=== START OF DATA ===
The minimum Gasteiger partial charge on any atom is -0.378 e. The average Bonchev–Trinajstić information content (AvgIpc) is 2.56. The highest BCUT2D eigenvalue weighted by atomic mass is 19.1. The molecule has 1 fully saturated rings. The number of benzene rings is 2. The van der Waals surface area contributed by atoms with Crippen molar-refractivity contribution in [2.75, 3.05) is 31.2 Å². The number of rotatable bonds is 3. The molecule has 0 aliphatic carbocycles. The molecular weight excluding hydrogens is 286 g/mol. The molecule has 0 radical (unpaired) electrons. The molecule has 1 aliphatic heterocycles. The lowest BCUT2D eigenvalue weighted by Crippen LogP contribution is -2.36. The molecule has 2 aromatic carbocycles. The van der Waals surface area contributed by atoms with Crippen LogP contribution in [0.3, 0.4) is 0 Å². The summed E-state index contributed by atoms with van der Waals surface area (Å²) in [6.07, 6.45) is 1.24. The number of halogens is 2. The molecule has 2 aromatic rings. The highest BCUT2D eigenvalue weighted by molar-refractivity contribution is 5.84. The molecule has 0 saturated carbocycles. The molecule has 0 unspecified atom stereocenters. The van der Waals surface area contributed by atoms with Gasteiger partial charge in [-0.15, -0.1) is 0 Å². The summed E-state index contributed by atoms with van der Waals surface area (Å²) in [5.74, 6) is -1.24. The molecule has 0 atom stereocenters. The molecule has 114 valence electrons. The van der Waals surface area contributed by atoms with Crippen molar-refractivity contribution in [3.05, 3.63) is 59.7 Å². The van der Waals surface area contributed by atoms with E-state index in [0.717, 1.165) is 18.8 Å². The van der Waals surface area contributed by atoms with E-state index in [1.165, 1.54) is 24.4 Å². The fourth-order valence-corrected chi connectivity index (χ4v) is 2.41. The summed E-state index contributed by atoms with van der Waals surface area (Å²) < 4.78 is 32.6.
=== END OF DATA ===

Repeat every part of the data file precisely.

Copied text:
The minimum Gasteiger partial charge on any atom is -0.378 e. The average Bonchev–Trinajstić information content (AvgIpc) is 2.56. The highest BCUT2D eigenvalue weighted by atomic mass is 19.1. The molecule has 1 fully saturated rings. The number of benzene rings is 2. The van der Waals surface area contributed by atoms with Crippen molar-refractivity contribution in [2.75, 3.05) is 31.2 Å². The number of rotatable bonds is 3. The molecule has 0 aliphatic carbocycles. The molecular weight excluding hydrogens is 286 g/mol. The molecule has 0 radical (unpaired) electrons. The molecule has 1 aliphatic heterocycles. The lowest BCUT2D eigenvalue weighted by Crippen LogP contribution is -2.36. The molecule has 2 aromatic carbocycles. The van der Waals surface area contributed by atoms with Crippen LogP contribution in [0.3, 0.4) is 0 Å². The summed E-state index contributed by atoms with van der Waals surface area (Å²) in [6.07, 6.45) is 1.24. The number of halogens is 2. The molecule has 2 aromatic rings. The highest BCUT2D eigenvalue weighted by molar-refractivity contribution is 5.84. The molecule has 0 saturated carbocycles. The molecule has 0 unspecified atom stereocenters. The van der Waals surface area contributed by atoms with Gasteiger partial charge in [-0.15, -0.1) is 0 Å². The summed E-state index contributed by atoms with van der Waals surface area (Å²) in [5.74, 6) is -1.24. The molecule has 0 atom stereocenters. The molecule has 114 valence electrons. The van der Waals surface area contributed by atoms with Crippen molar-refractivity contribution in [3.05, 3.63) is 59.7 Å². The van der Waals surface area contributed by atoms with E-state index in [0.717, 1.165) is 18.8 Å². The van der Waals surface area contributed by atoms with E-state index in [1.165, 1.54) is 24.4 Å². The fourth-order valence-corrected chi connectivity index (χ4v) is 2.41. The summed E-state index contributed by atoms with van der Waals surface area (Å²) < 4.78 is 32.6.